Honduras was the first "banana republic", a term coined by the American writer William Sydney Porter to describe a country at the mercy of unscrupulous fruit companies. Today, 80 percent of the cocaine that comes to the United States comes from Honduras, with its violence in its commerce and gangs’ wrongdoing that prospers in such a reality.
Those who for the first time are passing through the popular area of Tegucigalpa, the capital of Honduras, can have the impression of being in one of the many suburbs of Latin America, apart from one thing: soldiers with war equipment patrol the streets. The fact is that Honduras has become the most dangerous country outside the declared war zones. The homicide rate was 90.4 per 100,000 residents in 2012 and since then it continues to rise. Large areas of the capital are in the hands of violent and criminal gangs. The poorly equipped, inefficient and often complicit crime police remain inert to the sight of the 20 murders on a daily basis, five times more than Chicago, the most violent city in North America (See Why the murder rate in Honduras is twice as high as anywhere else).
Embedded between Nicaragua to the south and Guatemala to the north, Honduras was the first "banana republic", a term coined by the American writer William Sydney Porter to describe a country at the mercy of unscrupulous fruit companies. Today, 80 percent of the cocaine that reaches the US soil comes from Honduras, with its environment of violence in its commerce and of gangs’ wrongdoing that prospers in such a reality. The United States’ anti-drug operations against the cartels of Colombia to the south and Mexico to the north have led drug gangs to Honduras, a country halfway between the coca fields of the Amazon basin and consumers in the cities of North America. Small airplanes cross the airs in the almost uninhabited areas of the border areas of these countries, use hidden tracks in the jungle, fly at night, are abandoned and destroyed after some trips to avoid being identified. The powerful, the traffickers, the politicians become rich and the normal people are submerged in misery, often victims of robberies and the armed bands are present everywhere. Kidnappings and looting, assaults and murders, "war tax" - a local term for protection when it comes to blackmailing - and forced taxes on small businesses, schools and private individuals, remain unpunished.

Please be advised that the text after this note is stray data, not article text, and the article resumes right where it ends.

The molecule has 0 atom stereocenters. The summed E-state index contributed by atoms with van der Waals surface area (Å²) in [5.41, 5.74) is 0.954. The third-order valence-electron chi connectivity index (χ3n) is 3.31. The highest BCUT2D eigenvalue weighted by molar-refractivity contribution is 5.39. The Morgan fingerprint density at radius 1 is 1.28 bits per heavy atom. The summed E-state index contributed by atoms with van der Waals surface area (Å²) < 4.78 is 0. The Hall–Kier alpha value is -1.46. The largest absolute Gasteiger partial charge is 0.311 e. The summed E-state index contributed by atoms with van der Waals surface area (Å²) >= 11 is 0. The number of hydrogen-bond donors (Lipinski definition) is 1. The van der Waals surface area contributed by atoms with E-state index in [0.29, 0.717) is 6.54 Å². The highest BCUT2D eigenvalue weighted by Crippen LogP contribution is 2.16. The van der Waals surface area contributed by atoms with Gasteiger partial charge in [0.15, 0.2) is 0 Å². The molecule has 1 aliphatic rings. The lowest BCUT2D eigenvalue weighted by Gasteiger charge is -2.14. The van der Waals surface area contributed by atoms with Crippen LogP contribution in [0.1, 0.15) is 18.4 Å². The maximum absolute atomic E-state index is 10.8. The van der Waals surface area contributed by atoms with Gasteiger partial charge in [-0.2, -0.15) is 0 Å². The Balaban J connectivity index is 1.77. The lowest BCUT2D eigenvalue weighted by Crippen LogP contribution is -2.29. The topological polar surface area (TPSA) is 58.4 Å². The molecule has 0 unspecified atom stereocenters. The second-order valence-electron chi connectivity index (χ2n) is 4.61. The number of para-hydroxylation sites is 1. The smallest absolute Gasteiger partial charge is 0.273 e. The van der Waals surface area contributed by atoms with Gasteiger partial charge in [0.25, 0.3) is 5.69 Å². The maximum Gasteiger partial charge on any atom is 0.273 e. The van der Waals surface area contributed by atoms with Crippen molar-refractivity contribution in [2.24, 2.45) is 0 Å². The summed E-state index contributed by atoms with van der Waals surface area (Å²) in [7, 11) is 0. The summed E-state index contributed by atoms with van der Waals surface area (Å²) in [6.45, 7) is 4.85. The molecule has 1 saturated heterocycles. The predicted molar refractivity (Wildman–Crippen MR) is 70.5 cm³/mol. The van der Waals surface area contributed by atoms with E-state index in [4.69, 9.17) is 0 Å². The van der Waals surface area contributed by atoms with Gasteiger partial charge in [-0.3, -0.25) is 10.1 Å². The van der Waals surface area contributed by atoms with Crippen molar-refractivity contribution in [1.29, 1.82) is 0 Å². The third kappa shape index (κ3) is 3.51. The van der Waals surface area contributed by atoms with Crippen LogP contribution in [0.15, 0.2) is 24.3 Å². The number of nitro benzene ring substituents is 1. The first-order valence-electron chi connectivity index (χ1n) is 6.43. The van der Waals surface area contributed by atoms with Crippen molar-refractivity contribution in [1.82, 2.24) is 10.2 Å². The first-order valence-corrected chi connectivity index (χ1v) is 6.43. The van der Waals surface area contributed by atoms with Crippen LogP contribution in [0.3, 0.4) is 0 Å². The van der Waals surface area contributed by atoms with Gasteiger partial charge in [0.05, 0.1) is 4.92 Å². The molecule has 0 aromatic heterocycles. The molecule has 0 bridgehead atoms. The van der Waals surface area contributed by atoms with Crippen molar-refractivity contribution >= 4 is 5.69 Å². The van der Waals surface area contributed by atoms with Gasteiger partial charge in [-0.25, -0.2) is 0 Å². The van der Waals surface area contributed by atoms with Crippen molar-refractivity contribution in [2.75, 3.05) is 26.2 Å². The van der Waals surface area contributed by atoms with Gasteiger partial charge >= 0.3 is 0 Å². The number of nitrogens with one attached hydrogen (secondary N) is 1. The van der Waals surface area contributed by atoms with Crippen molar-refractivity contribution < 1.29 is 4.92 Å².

Everyday life becomes impossible and even more depressing because of the daily reports of murders and riots illustrated by the press and television with gruesome photographs of bloody corpses. This brutal violence becomes agonizing in the poor neighborhoods facing the millions of dollars ostentatiously displayed in the luxurious enclaves guarded by private security agents and by checkpoints on the streets of the city, even with the ban on pedestrians.
In the background, the last presidential elections that took place in a climate of doubt and uncertainty due to mass social discontent, multitudinous and arbitrary arrests, irregularities in the electoral process and in the count. The fundamental human rights of the Honduran people - the right to freedom of assembly, expression, and above all, the right to life - were cruelly suppressed. The election of current President Juan Orlando Hernández (see Juan Orlando Hernández looks headed for re-election in Honduras). Has been qualified as "illegal" by academic analyzis whose results have been accepted by the Organization of American States (OAS) and by the United States Congress. Once installed, Juan Orlando Hernández’s government, refused to be challenged and the Inter-American Court of Human Rights was barred from visiting the country.
All this expresses the rampant corruption and the weakness of state institutions. The Carnegie International Foundation for Peace affirms that corruption is the daily operating system in Honduras. Even before the caravan caused a sensation, there were many Hondurans who emigrated by the dozens, declaring themselves tired of living in a country where only 20% of reported crimes are investigated by the authorities and are never prosecuted.
In this situation, only three possible scenarios for the immediate future are presented: continue to submit to an incompetent and corrupt government, leave the country to seek a decent life elsewhere, promote a general insurrection of unsuspected consequences. The caravan is a strong sign that Hondurans are already refusing to accept an incompetent and corrupt government and even without legitimacy (See Dozens From Migrant Caravan Line Up at Border, Seeking Asylum Interviews). If the US and Mexican governments completely close the borders, as they seem intent on doing so, Hondurans will not have to take the third option, whose consequences are unimaginable not only for the country but also for the entire region.
A glimmer of hope comes from a statement of the recently installed President of Mexico, Obrador, who claimed to be open for a dialogue with US President Trump to make a concrete and financial contribution to the pacification and development of those Central American countries that have been so far 'the object of looting': "It is my dream and I wish to see it becoming reality, that nobody would have no more desire to go to work in the United States." A dream or a serious commitment? It is necessary to wait until dawn to know the outcome of it.